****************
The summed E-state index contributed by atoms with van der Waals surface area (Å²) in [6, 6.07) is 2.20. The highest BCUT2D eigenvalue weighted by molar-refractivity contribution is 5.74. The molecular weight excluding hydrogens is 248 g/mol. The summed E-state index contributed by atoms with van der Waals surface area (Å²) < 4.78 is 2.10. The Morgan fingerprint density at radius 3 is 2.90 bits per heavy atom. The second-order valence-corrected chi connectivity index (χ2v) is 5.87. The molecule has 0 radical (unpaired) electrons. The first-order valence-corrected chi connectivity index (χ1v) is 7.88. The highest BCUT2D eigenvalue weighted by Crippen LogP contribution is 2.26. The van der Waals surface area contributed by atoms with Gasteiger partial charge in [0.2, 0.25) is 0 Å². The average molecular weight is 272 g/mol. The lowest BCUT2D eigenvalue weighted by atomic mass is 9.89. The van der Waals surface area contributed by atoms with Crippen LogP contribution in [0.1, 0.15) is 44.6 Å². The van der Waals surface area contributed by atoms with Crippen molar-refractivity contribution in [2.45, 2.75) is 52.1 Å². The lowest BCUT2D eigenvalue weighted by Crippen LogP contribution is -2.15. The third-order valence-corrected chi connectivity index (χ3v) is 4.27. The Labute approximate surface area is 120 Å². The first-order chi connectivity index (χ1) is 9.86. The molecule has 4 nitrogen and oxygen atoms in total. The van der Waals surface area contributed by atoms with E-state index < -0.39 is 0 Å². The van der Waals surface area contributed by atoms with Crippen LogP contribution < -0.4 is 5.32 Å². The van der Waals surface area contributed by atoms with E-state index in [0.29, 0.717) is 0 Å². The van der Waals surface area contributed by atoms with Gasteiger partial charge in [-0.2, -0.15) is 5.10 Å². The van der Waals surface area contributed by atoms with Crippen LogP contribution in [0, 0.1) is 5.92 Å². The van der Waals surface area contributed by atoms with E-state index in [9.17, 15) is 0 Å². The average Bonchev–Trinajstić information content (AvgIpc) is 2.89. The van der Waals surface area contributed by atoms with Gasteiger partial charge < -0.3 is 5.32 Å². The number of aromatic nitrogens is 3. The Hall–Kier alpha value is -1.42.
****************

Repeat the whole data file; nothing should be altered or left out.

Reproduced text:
The summed E-state index contributed by atoms with van der Waals surface area (Å²) in [6, 6.07) is 2.20. The highest BCUT2D eigenvalue weighted by molar-refractivity contribution is 5.74. The molecular weight excluding hydrogens is 248 g/mol. The summed E-state index contributed by atoms with van der Waals surface area (Å²) < 4.78 is 2.10. The Morgan fingerprint density at radius 3 is 2.90 bits per heavy atom. The second-order valence-corrected chi connectivity index (χ2v) is 5.87. The molecule has 0 radical (unpaired) electrons. The first-order valence-corrected chi connectivity index (χ1v) is 7.88. The highest BCUT2D eigenvalue weighted by Crippen LogP contribution is 2.26. The van der Waals surface area contributed by atoms with Gasteiger partial charge in [0.2, 0.25) is 0 Å². The average molecular weight is 272 g/mol. The lowest BCUT2D eigenvalue weighted by atomic mass is 9.89. The van der Waals surface area contributed by atoms with Crippen LogP contribution in [0.1, 0.15) is 44.6 Å². The van der Waals surface area contributed by atoms with Crippen molar-refractivity contribution in [2.45, 2.75) is 52.1 Å². The lowest BCUT2D eigenvalue weighted by Crippen LogP contribution is -2.15. The third-order valence-corrected chi connectivity index (χ3v) is 4.27. The Labute approximate surface area is 120 Å². The first-order chi connectivity index (χ1) is 9.86. The molecule has 4 nitrogen and oxygen atoms in total. The van der Waals surface area contributed by atoms with E-state index < -0.39 is 0 Å². The van der Waals surface area contributed by atoms with Crippen LogP contribution < -0.4 is 5.32 Å². The van der Waals surface area contributed by atoms with E-state index in [0.29, 0.717) is 0 Å². The van der Waals surface area contributed by atoms with Gasteiger partial charge in [-0.2, -0.15) is 5.10 Å². The van der Waals surface area contributed by atoms with Crippen LogP contribution in [0, 0.1) is 5.92 Å². The van der Waals surface area contributed by atoms with E-state index in [9.17, 15) is 0 Å². The average Bonchev–Trinajstić information content (AvgIpc) is 2.89. The van der Waals surface area contributed by atoms with Gasteiger partial charge < -0.3 is 5.32 Å². The number of aromatic nitrogens is 3. The Hall–Kier alpha value is -1.42.